5

2

We know that these can all be considered as knowledges:

- 1 + 1 = 2
- free delivery for purchases over $100
- there are approximately 100 people in this village
- Alice is dating Bob
- universe is probably started by a big bang

Mathematical knowledge tends to be very "exact", and we rely on them to be just that. What is the nature of the difference between a mathematical knowledge, for example, 1 + 1 = 2, and a more general knowledge, suppose, Alice is dating Bob or universe started by big bang? Or do these knowledge all have something in common?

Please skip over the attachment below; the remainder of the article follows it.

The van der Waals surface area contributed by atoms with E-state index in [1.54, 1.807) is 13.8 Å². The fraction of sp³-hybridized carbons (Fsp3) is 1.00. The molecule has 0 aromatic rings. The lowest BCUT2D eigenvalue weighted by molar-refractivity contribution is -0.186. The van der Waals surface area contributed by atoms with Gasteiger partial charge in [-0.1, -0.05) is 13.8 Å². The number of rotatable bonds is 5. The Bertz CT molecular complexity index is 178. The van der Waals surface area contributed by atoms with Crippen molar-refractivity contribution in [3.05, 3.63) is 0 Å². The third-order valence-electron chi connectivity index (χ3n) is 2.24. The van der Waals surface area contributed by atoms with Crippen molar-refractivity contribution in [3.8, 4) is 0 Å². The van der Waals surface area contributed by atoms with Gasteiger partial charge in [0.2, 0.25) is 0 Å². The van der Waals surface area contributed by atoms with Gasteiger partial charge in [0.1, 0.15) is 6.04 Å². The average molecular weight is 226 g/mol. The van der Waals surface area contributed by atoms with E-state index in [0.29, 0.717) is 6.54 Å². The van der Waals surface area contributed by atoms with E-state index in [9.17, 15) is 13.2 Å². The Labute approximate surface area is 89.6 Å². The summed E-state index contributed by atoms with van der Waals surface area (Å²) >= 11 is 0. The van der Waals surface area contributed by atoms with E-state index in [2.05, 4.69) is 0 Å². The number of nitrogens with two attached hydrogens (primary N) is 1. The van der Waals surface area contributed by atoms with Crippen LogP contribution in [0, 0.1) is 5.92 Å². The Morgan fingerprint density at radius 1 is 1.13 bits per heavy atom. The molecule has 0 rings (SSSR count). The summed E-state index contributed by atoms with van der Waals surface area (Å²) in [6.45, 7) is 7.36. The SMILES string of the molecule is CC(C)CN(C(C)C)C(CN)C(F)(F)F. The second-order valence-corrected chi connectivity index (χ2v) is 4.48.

4Mathemathics is an ideal abstraction. It is in some sense discussible how real it is. :-) But it's based on perfect abstractions and can therefore reach a sort of perfect knowledge that things dealing with the real world can't reach. Because although 100*2000 = 2 000 000 in maths, if you take 2000 piles of hundred apples, a whole lot of them will be squished, so you end up with less than 2 million apples. The real world are often not quite as perfect and self-evident as maths is, so we are less sure of it. – Lennart Regebro – 2011-06-19T08:58:44.133

@LennartRegebro I may need to use that example. That's a really elegant way to capture that distinction! – Cort Ammon – 2015-09-03T14:45:15.573